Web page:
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Does Nonprofit Status Signal Quality?

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  • Anup Malani
  • Guy David

Abstract

A popular theory for why firms take nonprofit status is that it is a signal of quality. This paper offers a simple, empirical test of this theory. If nonprofit status signals quality, surely nonprofit firms would want to ensure that consumers are aware of this. A natural way for firms to do this is to indicate their nonprofit status in their advertising. Taking this cue, we conducted a survey of over 2,800 firms in the hospital, nursing home, or child care industries in order to determine whether nonprofit firms communicate their status to consumers on their Web sites or yellow pages listings. We find that fewer than 7.5 percent of nonprofit firms signal their status in yellow pages listings, only 25 percent do so on their home pages, and 30 percent do so on their about-us pages. Indeed, over 35 percent never signal their nonprofit status on their Web sites. Our evidence does not support the hypothesis that nonprofit status is a signal of quality. (c) 2008 by The University of Chicago. All rights reserved..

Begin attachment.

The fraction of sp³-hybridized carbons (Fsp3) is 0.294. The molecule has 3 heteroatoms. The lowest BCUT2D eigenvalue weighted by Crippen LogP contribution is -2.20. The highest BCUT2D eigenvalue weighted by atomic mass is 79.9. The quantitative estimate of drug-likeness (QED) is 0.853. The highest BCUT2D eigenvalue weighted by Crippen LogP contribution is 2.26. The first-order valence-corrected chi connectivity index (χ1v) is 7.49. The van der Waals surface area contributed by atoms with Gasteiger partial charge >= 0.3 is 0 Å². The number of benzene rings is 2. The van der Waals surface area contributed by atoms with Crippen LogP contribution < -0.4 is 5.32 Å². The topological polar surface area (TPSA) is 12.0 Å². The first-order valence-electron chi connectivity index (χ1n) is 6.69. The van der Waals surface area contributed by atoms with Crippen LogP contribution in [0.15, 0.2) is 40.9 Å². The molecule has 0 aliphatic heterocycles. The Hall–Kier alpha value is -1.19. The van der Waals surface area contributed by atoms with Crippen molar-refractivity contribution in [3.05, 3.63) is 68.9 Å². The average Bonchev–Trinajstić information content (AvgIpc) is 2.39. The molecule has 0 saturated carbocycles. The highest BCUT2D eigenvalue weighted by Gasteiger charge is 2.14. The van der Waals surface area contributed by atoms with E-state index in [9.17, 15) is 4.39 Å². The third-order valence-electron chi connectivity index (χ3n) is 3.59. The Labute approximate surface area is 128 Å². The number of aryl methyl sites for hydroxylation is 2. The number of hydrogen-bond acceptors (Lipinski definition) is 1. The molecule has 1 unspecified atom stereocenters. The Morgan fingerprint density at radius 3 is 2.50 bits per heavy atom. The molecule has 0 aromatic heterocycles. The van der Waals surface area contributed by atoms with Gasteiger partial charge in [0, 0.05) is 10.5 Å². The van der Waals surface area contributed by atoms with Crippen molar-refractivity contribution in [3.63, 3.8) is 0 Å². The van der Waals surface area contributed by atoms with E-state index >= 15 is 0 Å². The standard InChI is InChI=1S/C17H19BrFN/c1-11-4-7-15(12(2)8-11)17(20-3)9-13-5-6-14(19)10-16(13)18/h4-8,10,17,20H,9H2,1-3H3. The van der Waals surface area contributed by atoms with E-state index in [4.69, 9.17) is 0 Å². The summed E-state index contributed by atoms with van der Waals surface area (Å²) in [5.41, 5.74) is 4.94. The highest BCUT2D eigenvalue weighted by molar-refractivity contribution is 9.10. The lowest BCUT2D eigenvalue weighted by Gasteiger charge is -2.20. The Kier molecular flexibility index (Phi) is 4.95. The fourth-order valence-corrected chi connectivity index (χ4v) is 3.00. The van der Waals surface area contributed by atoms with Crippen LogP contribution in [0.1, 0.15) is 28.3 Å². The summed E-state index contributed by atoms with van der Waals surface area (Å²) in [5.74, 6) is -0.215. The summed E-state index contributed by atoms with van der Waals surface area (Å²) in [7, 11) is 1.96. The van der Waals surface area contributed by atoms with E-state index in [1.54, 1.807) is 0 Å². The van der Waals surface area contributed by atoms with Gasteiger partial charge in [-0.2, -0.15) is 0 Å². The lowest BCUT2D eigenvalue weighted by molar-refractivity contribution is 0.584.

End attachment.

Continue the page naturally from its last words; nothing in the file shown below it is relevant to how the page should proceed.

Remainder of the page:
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Bibliographic Info

Article provided by University of Chicago Press in its journal The Journal of Legal Studies.

Volume (Year): 37 (2008)
Issue (Month): 2 (06)
Pages: 551-576

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Handle: RePEc:ucp:jlstud:v:37:y:2008:i:2:p:551-576

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Web page: http://www.journals.uchicago.edu/JLS/

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Cited by:
  1. Skak, Morten, 2011. "Nonprofit and profit companies in monopolistic competition," Discussion Papers of Business and Economics 1/2011, Department of Business and Economics, University of Southern Denmark.

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